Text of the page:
The biggest problem with producing nuclear waste is that safe places to store it are few and far between. For decades, the U.S. batted around the idea of using Yucca Mountain, a large swath of land in Nevada, as an underground repository for this toxic waste — a place where it could be safely stored for thousands of years years.
Federal funding ended for the project in 2011, leaving us still without a substantial spot to store our nuclear byproducts. But the government once had ambitious plans for Yucca Mountain, including one that involved the use of genetically engineered cats.
In 1981, a group of scientists, philosophers, anthropologists, and other assorted characters came together to form the Human Interference Task Force, a US Department of Energy task force charged with figuring out how to keep future humans out of Yucca Mountain’s radioactive repository. They came up with all sorts of plans, but by far the most amusing was proposed by a pair of philosophers named Paolo Fabbri and Françoise Bastide.
Their idea: genetically engineering a cat species that changes colour when there is radiation around, creating a new adorable kind of Geiger counter. If one of these so-called “ray cats” changed to a new colour, you’d know that you were encroaching upon dangerous territory.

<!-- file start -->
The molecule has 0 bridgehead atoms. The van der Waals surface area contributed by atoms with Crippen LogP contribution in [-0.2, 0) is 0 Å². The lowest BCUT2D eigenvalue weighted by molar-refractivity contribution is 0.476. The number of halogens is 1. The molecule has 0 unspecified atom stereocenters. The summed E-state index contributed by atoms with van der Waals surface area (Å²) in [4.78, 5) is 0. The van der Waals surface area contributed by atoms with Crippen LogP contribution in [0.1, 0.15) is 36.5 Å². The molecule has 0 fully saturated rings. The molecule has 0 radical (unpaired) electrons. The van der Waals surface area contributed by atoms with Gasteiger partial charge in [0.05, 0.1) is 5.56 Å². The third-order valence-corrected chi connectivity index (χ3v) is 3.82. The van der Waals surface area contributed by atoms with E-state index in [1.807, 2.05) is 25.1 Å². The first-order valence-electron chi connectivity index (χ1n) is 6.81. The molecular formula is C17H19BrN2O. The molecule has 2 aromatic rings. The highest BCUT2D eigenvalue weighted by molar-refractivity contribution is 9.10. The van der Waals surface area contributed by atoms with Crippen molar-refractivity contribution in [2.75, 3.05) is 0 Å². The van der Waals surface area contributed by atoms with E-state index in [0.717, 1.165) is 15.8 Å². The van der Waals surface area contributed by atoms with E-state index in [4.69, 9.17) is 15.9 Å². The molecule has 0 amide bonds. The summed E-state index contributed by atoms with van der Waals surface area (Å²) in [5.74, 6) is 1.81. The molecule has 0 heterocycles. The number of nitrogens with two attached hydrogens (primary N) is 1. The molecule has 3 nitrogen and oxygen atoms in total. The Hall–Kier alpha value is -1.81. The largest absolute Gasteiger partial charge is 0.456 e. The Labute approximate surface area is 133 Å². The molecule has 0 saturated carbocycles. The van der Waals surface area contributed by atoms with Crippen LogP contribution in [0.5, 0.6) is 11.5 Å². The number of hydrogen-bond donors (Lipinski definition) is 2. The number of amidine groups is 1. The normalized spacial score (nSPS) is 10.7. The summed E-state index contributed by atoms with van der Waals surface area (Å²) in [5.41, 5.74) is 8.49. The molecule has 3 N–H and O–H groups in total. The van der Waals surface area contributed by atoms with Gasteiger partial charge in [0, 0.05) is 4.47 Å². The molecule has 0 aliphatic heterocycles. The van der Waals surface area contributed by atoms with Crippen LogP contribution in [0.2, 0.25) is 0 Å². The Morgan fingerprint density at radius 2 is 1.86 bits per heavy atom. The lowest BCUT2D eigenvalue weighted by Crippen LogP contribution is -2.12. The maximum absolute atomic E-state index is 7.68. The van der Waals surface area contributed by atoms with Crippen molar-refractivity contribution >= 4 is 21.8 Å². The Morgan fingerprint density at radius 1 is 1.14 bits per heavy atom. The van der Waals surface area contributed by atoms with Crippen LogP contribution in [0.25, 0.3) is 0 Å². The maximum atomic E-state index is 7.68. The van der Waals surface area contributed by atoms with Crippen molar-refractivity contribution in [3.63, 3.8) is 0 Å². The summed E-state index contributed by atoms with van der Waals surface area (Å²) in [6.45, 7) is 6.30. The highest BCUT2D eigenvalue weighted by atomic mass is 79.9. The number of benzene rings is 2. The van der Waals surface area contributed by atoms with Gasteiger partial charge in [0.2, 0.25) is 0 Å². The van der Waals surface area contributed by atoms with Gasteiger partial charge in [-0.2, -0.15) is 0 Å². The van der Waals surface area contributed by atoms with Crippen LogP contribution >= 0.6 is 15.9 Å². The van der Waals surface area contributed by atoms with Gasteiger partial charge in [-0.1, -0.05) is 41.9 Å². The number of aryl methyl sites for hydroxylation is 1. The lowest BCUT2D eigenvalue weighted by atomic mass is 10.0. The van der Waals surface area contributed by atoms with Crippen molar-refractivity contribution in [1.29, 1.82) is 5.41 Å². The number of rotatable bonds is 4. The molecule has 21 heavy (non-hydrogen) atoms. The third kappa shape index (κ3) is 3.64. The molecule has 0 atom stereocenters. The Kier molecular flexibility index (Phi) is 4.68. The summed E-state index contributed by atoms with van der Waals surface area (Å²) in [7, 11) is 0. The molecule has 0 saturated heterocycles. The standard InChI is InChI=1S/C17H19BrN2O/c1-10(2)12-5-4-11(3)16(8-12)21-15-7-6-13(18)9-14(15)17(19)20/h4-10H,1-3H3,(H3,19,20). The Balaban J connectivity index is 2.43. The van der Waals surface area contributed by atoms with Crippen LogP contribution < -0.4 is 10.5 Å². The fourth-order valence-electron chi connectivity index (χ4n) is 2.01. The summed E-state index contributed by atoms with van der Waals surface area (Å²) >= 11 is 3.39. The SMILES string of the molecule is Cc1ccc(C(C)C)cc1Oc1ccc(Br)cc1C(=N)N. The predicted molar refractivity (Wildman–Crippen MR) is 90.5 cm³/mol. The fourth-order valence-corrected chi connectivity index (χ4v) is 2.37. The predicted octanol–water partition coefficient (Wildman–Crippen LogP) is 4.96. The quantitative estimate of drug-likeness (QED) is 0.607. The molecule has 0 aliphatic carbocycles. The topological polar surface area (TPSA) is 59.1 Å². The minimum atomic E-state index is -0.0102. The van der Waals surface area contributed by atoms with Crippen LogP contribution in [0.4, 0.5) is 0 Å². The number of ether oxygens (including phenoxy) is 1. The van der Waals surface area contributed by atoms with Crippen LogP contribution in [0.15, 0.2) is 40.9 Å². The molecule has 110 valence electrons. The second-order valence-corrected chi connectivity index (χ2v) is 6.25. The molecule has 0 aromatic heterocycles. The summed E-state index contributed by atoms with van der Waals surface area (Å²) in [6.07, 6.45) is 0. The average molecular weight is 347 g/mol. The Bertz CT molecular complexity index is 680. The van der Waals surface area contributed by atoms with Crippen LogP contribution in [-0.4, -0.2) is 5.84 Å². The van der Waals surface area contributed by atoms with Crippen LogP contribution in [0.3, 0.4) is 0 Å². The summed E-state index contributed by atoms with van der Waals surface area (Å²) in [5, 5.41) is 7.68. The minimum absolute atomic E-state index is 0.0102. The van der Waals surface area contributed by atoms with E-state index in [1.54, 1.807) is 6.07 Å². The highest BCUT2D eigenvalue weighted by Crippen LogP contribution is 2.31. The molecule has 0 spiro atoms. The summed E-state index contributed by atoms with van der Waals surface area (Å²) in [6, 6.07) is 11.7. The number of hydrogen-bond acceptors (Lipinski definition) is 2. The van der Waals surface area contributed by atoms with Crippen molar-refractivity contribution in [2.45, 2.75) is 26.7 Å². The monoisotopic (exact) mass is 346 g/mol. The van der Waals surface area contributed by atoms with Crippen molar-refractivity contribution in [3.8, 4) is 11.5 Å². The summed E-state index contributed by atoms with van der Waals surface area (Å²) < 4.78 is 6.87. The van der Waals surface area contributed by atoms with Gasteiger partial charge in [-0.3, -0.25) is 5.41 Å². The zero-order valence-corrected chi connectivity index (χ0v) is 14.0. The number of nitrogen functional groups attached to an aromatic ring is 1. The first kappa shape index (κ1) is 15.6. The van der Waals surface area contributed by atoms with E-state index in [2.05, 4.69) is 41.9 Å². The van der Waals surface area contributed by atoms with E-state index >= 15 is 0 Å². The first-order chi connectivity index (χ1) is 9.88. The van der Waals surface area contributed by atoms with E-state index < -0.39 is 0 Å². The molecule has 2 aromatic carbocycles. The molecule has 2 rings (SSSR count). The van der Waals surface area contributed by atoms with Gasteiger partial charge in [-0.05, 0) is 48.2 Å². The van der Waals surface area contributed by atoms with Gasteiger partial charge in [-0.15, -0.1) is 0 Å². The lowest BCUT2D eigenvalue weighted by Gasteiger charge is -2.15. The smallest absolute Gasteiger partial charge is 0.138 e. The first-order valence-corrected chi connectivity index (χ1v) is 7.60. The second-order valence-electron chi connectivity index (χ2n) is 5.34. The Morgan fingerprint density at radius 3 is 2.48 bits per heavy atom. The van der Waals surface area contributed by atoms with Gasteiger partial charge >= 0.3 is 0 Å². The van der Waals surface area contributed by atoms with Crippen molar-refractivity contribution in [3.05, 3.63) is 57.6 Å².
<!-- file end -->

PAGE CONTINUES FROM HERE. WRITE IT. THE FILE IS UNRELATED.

The idea was predicated on humanity’s ability to pass down the folklore of the ray cat to generations living thousands of years in the future. But alas, the Yucca Mountain project was shut down before colour-changing cats could see the light of day.
Last year, the 99% Invisible podcast asked a musician named Emperor X to come up a song that could be a piece of ray cat folklore. Here’s the catchy “10,000-Year Earworm to Discourage Settlement Near Nuclear Waste Repositories.”
The government may never implement a ray cat solution, but that doesn’t mean scientists have given up on the idea.
Bricobio, an open biology laboratory in Montreal, Canada, wants to resurrect the ray cat idea, engineering a variety of species to change colours before working their way up to cats.
The Bricobio team doesn’t actually think we need to use ray cats to warn future humans about radiation, but they write on their website that “There are tons of potential dangers that could be detected by a colour changing cat. Examples can include cadmium, mercury, carbon monoxide and many other hazardous molecules.”
As for the ethical grey area of experimenting on cats? They are aware of that too. The primary goal for the immediate future is to work on colour-changing C.elegans, a type of nematode worm. Nonetheless, Bricobio “would love to have some people who do research using cats involved.”
Maybe we’ll get our ray cats one day after all.
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